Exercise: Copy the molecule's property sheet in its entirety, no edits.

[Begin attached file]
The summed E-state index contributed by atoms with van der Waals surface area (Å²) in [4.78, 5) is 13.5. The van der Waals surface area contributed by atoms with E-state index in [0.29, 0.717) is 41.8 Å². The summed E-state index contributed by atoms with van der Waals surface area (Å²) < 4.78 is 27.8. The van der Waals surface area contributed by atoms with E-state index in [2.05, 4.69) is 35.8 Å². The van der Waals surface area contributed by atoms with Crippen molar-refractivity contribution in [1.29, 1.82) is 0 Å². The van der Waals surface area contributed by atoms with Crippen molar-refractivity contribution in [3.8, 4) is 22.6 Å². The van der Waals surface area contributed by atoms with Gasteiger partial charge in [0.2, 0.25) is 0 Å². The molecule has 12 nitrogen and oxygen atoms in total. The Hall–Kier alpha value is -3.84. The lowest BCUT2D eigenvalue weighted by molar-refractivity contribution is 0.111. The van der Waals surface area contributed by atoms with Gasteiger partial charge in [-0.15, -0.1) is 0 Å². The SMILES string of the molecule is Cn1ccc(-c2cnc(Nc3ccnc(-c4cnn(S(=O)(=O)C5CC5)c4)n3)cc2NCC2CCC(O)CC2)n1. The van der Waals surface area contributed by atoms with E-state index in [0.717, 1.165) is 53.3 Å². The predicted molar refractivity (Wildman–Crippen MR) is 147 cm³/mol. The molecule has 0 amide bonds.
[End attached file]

The summed E-state index contributed by atoms with van der Waals surface area (Å²) in [4.78, 5) is 13.5. The van der Waals surface area contributed by atoms with E-state index in [0.29, 0.717) is 41.8 Å². The summed E-state index contributed by atoms with van der Waals surface area (Å²) < 4.78 is 27.8. The van der Waals surface area contributed by atoms with E-state index in [2.05, 4.69) is 35.8 Å². The van der Waals surface area contributed by atoms with Crippen molar-refractivity contribution in [1.29, 1.82) is 0 Å². The van der Waals surface area contributed by atoms with Crippen molar-refractivity contribution in [3.8, 4) is 22.6 Å². The van der Waals surface area contributed by atoms with Gasteiger partial charge in [0.2, 0.25) is 0 Å². The molecule has 12 nitrogen and oxygen atoms in total. The Hall–Kier alpha value is -3.84. The lowest BCUT2D eigenvalue weighted by molar-refractivity contribution is 0.111. The van der Waals surface area contributed by atoms with Gasteiger partial charge in [-0.15, -0.1) is 0 Å². The SMILES string of the molecule is Cn1ccc(-c2cnc(Nc3ccnc(-c4cnn(S(=O)(=O)C5CC5)c4)n3)cc2NCC2CCC(O)CC2)n1. The van der Waals surface area contributed by atoms with E-state index in [0.717, 1.165) is 53.3 Å². The predicted molar refractivity (Wildman–Crippen MR) is 147 cm³/mol. The molecule has 0 amide bonds.